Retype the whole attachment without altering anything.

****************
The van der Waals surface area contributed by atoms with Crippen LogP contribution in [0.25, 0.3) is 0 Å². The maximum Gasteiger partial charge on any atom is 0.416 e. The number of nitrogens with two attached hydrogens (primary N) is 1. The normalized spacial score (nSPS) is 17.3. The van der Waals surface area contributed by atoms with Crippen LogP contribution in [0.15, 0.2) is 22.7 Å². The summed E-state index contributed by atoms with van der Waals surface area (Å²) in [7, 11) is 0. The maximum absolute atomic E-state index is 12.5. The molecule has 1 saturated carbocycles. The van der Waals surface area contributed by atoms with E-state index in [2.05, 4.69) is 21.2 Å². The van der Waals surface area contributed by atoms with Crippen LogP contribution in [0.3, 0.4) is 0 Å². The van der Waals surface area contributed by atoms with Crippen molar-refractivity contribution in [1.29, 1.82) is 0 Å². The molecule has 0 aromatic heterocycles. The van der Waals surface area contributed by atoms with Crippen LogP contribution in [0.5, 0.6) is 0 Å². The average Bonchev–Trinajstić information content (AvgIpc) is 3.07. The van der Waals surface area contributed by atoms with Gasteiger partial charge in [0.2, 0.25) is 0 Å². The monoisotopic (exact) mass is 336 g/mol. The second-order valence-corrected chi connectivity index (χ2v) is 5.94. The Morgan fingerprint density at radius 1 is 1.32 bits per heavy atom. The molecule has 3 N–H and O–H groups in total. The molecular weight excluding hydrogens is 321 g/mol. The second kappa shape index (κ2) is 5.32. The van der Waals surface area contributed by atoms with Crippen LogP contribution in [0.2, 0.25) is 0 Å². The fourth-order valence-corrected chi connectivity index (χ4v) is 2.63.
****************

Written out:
The van der Waals surface area contributed by atoms with Crippen LogP contribution in [0.25, 0.3) is 0 Å². The maximum Gasteiger partial charge on any atom is 0.416 e. The number of nitrogens with two attached hydrogens (primary N) is 1. The normalized spacial score (nSPS) is 17.3. The van der Waals surface area contributed by atoms with Crippen LogP contribution in [0.15, 0.2) is 22.7 Å². The summed E-state index contributed by atoms with van der Waals surface area (Å²) in [7, 11) is 0. The maximum absolute atomic E-state index is 12.5. The molecule has 1 saturated carbocycles. The van der Waals surface area contributed by atoms with E-state index in [2.05, 4.69) is 21.2 Å². The van der Waals surface area contributed by atoms with Crippen LogP contribution in [0.3, 0.4) is 0 Å². The van der Waals surface area contributed by atoms with Crippen molar-refractivity contribution in [1.29, 1.82) is 0 Å². The molecule has 0 aromatic heterocycles. The van der Waals surface area contributed by atoms with Crippen LogP contribution in [0.5, 0.6) is 0 Å². The average Bonchev–Trinajstić information content (AvgIpc) is 3.07. The van der Waals surface area contributed by atoms with Gasteiger partial charge in [0.2, 0.25) is 0 Å². The monoisotopic (exact) mass is 336 g/mol. The second-order valence-corrected chi connectivity index (χ2v) is 5.94. The Morgan fingerprint density at radius 1 is 1.32 bits per heavy atom. The molecule has 3 N–H and O–H groups in total. The molecular weight excluding hydrogens is 321 g/mol. The second kappa shape index (κ2) is 5.32. The van der Waals surface area contributed by atoms with Crippen LogP contribution in [0.2, 0.25) is 0 Å². The fourth-order valence-corrected chi connectivity index (χ4v) is 2.63.